I jumped from foot to foot, Mineral Ice nipped at my nuts. During earlier games I had strained a groin and incurred collateral damage applying the fix. Next to me, Mrs. A smirked. Between dance steps, I said: “I hope our game doesn’t come down to the wire like this. The pressure’s insane.” On the rink, Pittsburgh was peppering Graffix’s goalie Anthony Fuscaldo. Pittsburgh scored to cut Graffix’s lead to one. With under a minute to play Graffix led four to three. As I continued to dance the good guys hung on and captured Echo Valley’s first national title – the North American Dekhockey Association’s Silver championship.
It was our chance to face another Pittsburgh team for the Bronze title. I stepped onto the rink amazingly calm. Entering the biggest game of my life, I had the mindset that there was nothing to lose and everything to gain. In warm-ups I was impatient – I just wanted the game to start.
From the opening faceoff I moved without thinking, my conscious mind shut down. I was on auto pilot. From the first shot onward, I was atop the crease challenging the shooter. From just inside the clearing line a slapshot rocketed towards my stick side. I followed the ball into my blocker which deflected the rebound to the corner. It was the first of five saves that I remember. Though it felt like we outshot The Green Goblin, when watching the tape I was astonished to learn we were outshot. Being in the zone does funny things to perception.
Three or so minutes into the first period, we had an offensive zone faceoff. Ed Perry won the draw. From the trigger, Rick Friedemann uncorked a monster shot past the goalie. I yelled, gave a fist pump and felt possessed.
The game grew older and the tension built. Back and forth, shots flew this way and that. I don’t remember any shit talking, no nonsense, just incredibly fast hockey. When the ball was in our zone, my eyes followed it like a hypnotist’s watch. Only when we were in the offensive zone did I feel nerves. Get me a cushion, I silently pleaded with my teammates. There’s no way we’re going to win one – nothing.
Deep into the second period, I made the second save of memory. The stickhandler moved up the boards from the goal line. I cheated away from the post. He turned and unleashed a wrist shot low to the short side. Both my legs few towards the post ala a Victorian woman sitting at a picnic. Paul Kakos yelled: “Oh Jesus Christ Zunski!” Before the ball died in my pads l smirked at our coach’s reaction. I knew I had it. Reviewing the tape, I understood his outburst; from his angle it looked like I was handcuffed. For a second it looked like a tie game.
“C’mon boys, get me one more and it’s over,” I said between periods. Though my teammates tried, nothing more was getting past the brick wall wearing the green jersey at the far end of the rink. With every stoppage, I peered over my shoulder at the scoreboard. The clock moved agonizingly slow. Each minute seemed like a period.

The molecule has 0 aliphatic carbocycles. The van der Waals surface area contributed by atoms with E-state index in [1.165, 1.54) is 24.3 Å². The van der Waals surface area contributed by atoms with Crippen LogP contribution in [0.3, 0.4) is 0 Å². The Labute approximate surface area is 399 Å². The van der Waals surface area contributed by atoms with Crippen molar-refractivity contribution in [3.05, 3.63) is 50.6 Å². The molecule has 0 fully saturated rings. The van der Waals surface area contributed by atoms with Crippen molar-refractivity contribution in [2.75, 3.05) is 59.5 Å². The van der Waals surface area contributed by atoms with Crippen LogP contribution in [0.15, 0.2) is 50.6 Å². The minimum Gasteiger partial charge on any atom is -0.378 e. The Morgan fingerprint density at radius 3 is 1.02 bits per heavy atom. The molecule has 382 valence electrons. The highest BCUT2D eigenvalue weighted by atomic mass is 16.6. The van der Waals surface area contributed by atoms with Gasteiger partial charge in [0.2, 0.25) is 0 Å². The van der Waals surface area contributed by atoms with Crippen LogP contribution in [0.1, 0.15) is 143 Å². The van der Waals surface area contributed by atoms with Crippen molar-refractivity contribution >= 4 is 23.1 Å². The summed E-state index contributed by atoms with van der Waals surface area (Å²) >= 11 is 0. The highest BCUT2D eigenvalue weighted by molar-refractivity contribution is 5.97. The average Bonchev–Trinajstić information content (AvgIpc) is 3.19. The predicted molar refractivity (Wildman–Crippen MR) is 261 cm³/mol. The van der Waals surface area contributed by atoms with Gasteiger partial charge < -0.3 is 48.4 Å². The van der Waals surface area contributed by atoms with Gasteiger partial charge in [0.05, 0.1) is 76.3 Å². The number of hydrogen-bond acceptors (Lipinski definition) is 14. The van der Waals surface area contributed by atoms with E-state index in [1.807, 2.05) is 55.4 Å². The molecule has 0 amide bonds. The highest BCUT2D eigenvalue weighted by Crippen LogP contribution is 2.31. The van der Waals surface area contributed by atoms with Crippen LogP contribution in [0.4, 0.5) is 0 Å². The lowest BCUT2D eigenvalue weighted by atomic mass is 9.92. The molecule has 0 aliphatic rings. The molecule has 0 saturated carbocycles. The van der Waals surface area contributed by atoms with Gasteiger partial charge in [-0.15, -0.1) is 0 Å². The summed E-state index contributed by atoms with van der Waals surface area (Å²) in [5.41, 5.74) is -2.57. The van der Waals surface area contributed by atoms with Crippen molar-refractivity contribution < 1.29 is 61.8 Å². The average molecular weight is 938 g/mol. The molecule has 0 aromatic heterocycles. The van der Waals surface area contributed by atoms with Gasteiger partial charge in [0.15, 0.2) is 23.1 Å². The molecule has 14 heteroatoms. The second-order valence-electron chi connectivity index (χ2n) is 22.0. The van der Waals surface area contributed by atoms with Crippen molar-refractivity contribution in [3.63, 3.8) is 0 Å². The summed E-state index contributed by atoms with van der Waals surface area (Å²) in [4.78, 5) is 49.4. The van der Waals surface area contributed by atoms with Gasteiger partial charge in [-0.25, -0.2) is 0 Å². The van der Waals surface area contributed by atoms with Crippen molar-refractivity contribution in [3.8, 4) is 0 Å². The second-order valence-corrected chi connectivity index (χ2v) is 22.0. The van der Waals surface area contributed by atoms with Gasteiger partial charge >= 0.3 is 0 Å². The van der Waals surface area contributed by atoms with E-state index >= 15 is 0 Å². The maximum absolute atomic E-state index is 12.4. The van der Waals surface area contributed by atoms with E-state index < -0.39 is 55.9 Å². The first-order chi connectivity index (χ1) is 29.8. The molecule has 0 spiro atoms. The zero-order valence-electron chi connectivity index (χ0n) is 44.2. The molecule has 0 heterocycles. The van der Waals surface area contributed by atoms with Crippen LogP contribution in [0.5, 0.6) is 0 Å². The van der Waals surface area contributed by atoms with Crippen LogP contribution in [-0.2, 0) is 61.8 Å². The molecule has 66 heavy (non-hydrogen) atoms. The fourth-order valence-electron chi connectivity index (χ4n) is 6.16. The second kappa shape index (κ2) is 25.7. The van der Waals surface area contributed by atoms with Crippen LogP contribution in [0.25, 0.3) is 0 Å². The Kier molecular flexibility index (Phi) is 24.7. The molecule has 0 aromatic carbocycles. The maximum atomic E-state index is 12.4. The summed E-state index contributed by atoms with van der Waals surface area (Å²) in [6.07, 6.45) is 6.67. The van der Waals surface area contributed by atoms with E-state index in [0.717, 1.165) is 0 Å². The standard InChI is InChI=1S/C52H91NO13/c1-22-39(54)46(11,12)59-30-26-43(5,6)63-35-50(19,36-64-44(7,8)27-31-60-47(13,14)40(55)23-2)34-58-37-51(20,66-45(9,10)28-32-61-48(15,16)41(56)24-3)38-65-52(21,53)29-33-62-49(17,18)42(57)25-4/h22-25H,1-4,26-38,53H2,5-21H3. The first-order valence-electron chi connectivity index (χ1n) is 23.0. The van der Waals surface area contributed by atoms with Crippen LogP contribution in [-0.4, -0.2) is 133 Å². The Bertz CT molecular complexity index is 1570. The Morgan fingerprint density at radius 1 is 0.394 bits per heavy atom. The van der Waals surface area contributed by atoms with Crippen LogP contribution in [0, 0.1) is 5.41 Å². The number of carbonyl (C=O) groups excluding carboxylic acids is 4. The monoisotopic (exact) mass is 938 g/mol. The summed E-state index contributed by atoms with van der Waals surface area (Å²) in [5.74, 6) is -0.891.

Though I don’t know a lick of higher math, goaltenders are subconsciously masters of geometry. The third save of memory is case in point. As Pittsburgh gained the zone, I spotted the left winger breaking behind the defense. If the stickhandler threaded a pass, the winger would be alone for a backdoor opportunity. Instinctually I challenged the shooter, coming half way out to the circle. The angle of his blade changed. I felt my body push hard right. I had to move from my position to far corner of the crease. The leftwing cut towards the net, the ball a laser towards his blade. As he one-timed a wristshot, my leg kicked along the dek. My eyes followed the pink blur into my leg pad.
The clock finally reached one minute. The Green Goblin pulled their goalie for an extra attacker. We couldn’t clear the zone, Pittsburgh was swarming. Finally with seven seconds remaining we iced the ball. The teams lined up for the face-off. I went up on my toes. My legs wiggled much like my Mineral Ice dance. If Pittsburgh scored I feared we would lose the game. They had too much momentum, and in Overtime it would be miraculous if we survived the onslaught. If determination is fire, my brain was an inferno. Choke, I told myself, and be haunted for the remainder of my years.
Pittsburgh won the faceoff. The triggerman uncorked a snapshot. I split right, my blocker intercepting the shot. The rebound dropped before me. A winger muscled through the defense and took and shot. My left pad got in the way. I was on the ground, a half-dozen bodies pushing and shoving. The ball was loose. Sticks poked, speared, and whacked. I flailed. The ball rested under my back. The scoreboard’s siren blared. It never sounded so sweet. I laughed uncontrollably as bodies piled on top of me.
Whatever spirit possessed me that October night, thank you. The game wouldn’t be one for the forget column, conversely, it rests atop a mountain of memories.